Flawed but fascinating (4 stars)
Source- personal copy
Published by Little, Brown and Company- October 2013
I read the Kindle edition. The hardback is 771 pages
Another chunkster! And this time one I was sensible enough to obtain it in an electronic version. Go me.
I must say, that after a terrifically engrossing start, I did expect The Goldfinch to continue to be the perfect novel. It’s not, unfortunately, but it is an amazing read and one that I’m very pleased I picked up. I enjoyed it just as much as Tartt’s “The Secret History” though its premise is very different.
This is actually a story about the shadowy art underworld and an orphan who becomes immersed in it. Set between New York, Las Vegas and Amsterdam and filled with secrets, lies, betrayal and memorable characters, it is a pacey novel awash with twists and turns that had me hanging on until the very last chapter.
Following an explosion in a museum that takes the life of his mother and in the aftermath of the devastation, teenager Theo Decker removes a painting from the ruined gallery- a small exquisite work by Dutch master Carel Fabritius, known as The Goldfinch. The painting reminds Theo of his mother, though very aware that he has committed a pertinent art theft, he strives desperately to hide it. As he moves from the streets of New York to the burning desert of Nevada, the one constant in his life over the years remains this singular piece of art- though dangerous figures are also closing in on Theo, who want it for themselves…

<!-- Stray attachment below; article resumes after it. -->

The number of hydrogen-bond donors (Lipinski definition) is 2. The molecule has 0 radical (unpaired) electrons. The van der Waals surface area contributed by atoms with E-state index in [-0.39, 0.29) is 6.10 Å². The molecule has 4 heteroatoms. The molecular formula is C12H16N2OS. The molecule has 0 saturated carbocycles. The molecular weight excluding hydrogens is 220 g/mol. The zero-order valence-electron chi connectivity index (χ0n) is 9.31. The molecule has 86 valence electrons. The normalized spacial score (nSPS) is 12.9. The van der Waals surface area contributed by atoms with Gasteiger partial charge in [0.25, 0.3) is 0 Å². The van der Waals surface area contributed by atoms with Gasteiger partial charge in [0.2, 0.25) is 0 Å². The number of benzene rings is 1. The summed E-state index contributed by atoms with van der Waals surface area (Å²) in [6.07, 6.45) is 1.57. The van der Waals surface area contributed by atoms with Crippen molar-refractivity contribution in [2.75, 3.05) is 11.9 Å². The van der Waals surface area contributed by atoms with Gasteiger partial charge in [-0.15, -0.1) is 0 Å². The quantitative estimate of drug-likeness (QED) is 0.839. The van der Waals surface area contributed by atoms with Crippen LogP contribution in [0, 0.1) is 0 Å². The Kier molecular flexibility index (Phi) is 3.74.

Firstly, I will admit that I know nothing about art, other than it is purely subjective. I don’t particularly know “what” makes a great painting but I know what I like to look at myself. So, on that basis I admit I wasn’t initially prepared for all of the ramblings about paintings, the artists, their masterfulness and the intrinsic details about pictures that appealed to collectors. It did feel a bit overly researched and repetitive. That aside, I was interested in knowing more about this one painting and why exactly it was so notorious. Tartt does a great job in making The Goldfinch something tangible and magnificent, a piece of art that resonates with so many people and, like his mother before him, lures Theo into its thrall. When I’ve looked it up online, to me it is just a painting of a bird, pretty cute and all, but hey. I suppose I am just an art philistine…
The Goldfinch is a gritty read too; after the initial explosion that wrecks Theo’s world it is not afraid to delve further into the murky waters of drug taking, poverty, gambling and alcoholism. There are a lot of complex themes woven throughout which add a depth of harsh realism to the plot. Art can indeed be beautiful, but sadly in the world in which it moves, that does not always prove to be the case. I enjoyed these bold contrasts.